After the shock of seeing Miller aim his rifle at an unsuspecting woman the audience is introduced to the possible causes of his hangups in this next scene, filmed entirely on the Columbia Ranch, the original back lot for Columbia Pictures, in Burbank (map).
Below, a layout of the Columbia Ranch as it was shows the locations of the ensuing action. The ranch is today owned by Warner Brothers and is now known as the Warner Ranch.
Then ... Miller walks past a cinema and overhears a passing girl tell her friend she has ditched her boyfriend. We get the impression he's been on the receiving end of that situation himself.
... on the back lot ... Here's where this clip was filmed (on Brownstone Street, location 1 on the map above). The cinema, with the same 'Shorts - News' sign on the marquee, is over to the right. Note the huge lights on the top of the street facade.
He walks down the street and witnesses a mother smacking her disobedient child (a public scene not uncommon in the 1950s). Clearly, it brings back unhappy memories.
Then ... He comes to a park full of canoodling couples, a sight he seems to abhor. Next to him is a fountain - at location 2 on the map above. Note the building behind him (marked by a yellow dot on the map).
... on the back lot ... below is a back lot photo of that same building, known as the Park Boulevard Apartments. The park is off to the left of the picture.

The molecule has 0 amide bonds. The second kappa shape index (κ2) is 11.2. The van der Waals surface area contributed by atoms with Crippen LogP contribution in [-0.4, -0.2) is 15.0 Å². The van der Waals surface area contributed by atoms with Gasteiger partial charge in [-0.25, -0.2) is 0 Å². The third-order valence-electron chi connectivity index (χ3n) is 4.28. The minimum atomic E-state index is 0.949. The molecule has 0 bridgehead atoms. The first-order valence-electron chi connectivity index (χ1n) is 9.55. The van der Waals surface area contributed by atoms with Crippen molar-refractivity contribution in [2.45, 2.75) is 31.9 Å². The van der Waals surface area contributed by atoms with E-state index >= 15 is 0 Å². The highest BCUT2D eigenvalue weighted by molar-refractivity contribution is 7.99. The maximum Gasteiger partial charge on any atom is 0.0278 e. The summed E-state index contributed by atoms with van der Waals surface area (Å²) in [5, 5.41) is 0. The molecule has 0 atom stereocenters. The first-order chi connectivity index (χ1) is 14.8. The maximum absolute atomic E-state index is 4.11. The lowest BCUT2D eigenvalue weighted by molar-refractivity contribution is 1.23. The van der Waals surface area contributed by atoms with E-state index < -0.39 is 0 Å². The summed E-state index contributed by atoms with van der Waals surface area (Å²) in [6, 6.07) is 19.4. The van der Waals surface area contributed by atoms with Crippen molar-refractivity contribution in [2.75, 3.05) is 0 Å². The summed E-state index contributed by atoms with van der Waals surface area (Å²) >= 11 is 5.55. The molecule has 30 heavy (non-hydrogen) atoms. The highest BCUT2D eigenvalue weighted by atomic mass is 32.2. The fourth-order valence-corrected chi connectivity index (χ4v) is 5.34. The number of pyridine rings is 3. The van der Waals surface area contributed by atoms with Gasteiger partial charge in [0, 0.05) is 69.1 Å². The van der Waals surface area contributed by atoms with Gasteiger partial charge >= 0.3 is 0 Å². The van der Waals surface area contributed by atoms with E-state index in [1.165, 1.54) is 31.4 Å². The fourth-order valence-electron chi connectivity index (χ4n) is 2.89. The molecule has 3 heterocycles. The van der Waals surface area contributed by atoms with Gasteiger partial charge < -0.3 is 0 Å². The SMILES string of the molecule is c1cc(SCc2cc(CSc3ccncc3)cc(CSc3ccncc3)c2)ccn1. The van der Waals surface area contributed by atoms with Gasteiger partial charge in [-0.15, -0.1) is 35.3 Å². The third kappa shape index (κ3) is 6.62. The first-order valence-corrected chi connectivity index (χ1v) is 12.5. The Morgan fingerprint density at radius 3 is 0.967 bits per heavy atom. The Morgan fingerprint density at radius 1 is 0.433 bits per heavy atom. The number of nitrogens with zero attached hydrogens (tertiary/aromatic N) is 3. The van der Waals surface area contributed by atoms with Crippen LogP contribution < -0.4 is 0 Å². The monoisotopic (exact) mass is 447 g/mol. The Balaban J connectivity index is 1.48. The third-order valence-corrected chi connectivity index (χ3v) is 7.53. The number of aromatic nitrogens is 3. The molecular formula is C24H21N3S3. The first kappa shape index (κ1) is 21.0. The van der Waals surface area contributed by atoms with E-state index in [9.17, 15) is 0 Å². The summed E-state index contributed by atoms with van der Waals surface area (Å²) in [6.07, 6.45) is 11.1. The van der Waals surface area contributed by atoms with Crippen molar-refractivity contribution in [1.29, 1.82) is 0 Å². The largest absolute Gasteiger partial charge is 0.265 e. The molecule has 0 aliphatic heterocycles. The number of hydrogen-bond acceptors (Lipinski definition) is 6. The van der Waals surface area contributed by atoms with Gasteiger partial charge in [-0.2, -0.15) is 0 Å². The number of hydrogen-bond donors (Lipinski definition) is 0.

... on the back lot ... here's an overview of the park, including the fountain, taken in 1964. On a trivia note, this same fountain was featured during the opening credits each week of the Friends TV series.
Then ... Miller continues on, feeling down on his luck. This is location 3 on the map above, again on Brownstone Street but at the other end, near Skid Row.
... on the back lot ... the capture below, from a 1949 Batman and Robin TV episode filmed on the lot, shows a closer look at the buildings seen above behind Miller. (CitySleuth is indebted to an excellent Columbia Ranch website for these images).
Later we get to see just how troubled Miller really is when, in a moment of self-inflicted punishment, he holds his hand against an electric range burner. His subsequent visit to a doctor will turn out to be pivotal to the denouement of the story.